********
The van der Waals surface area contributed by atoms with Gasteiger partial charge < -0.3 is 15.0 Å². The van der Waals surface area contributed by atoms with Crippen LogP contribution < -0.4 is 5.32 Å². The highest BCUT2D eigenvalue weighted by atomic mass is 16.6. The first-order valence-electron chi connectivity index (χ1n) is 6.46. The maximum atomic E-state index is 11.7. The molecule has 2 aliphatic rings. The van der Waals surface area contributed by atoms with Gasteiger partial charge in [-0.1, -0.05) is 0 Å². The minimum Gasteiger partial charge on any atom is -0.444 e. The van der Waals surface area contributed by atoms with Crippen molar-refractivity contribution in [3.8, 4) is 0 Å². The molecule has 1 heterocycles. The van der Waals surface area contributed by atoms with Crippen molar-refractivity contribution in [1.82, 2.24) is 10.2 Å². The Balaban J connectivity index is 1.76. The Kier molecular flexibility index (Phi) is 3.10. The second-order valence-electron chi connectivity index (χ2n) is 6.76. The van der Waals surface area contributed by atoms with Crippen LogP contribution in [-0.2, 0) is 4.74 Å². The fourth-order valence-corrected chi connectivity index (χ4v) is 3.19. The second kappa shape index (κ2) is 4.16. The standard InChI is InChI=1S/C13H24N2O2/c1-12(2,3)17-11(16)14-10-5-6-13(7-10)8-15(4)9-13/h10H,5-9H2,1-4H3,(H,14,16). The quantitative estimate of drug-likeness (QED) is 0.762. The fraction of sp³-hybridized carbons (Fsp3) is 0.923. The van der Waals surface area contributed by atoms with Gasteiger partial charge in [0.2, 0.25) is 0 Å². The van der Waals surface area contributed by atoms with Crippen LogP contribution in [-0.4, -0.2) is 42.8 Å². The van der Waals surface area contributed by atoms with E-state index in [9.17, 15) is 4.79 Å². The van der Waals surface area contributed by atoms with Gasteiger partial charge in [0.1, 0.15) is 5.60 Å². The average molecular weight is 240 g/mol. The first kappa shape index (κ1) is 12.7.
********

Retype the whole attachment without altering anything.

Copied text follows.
The van der Waals surface area contributed by atoms with Gasteiger partial charge < -0.3 is 15.0 Å². The van der Waals surface area contributed by atoms with Crippen LogP contribution < -0.4 is 5.32 Å². The highest BCUT2D eigenvalue weighted by atomic mass is 16.6. The first-order valence-electron chi connectivity index (χ1n) is 6.46. The maximum atomic E-state index is 11.7. The molecule has 2 aliphatic rings. The van der Waals surface area contributed by atoms with Gasteiger partial charge in [-0.1, -0.05) is 0 Å². The minimum Gasteiger partial charge on any atom is -0.444 e. The van der Waals surface area contributed by atoms with Crippen molar-refractivity contribution in [3.8, 4) is 0 Å². The molecule has 1 heterocycles. The van der Waals surface area contributed by atoms with Crippen molar-refractivity contribution in [1.82, 2.24) is 10.2 Å². The Balaban J connectivity index is 1.76. The Kier molecular flexibility index (Phi) is 3.10. The second-order valence-electron chi connectivity index (χ2n) is 6.76. The van der Waals surface area contributed by atoms with Crippen LogP contribution in [-0.2, 0) is 4.74 Å². The fourth-order valence-corrected chi connectivity index (χ4v) is 3.19. The second kappa shape index (κ2) is 4.16. The standard InChI is InChI=1S/C13H24N2O2/c1-12(2,3)17-11(16)14-10-5-6-13(7-10)8-15(4)9-13/h10H,5-9H2,1-4H3,(H,14,16). The quantitative estimate of drug-likeness (QED) is 0.762. The fraction of sp³-hybridized carbons (Fsp3) is 0.923. The van der Waals surface area contributed by atoms with Gasteiger partial charge in [0.2, 0.25) is 0 Å². The van der Waals surface area contributed by atoms with Crippen LogP contribution in [-0.4, -0.2) is 42.8 Å². The van der Waals surface area contributed by atoms with E-state index in [9.17, 15) is 4.79 Å². The van der Waals surface area contributed by atoms with Gasteiger partial charge in [0.1, 0.15) is 5.60 Å². The average molecular weight is 240 g/mol. The first kappa shape index (κ1) is 12.7.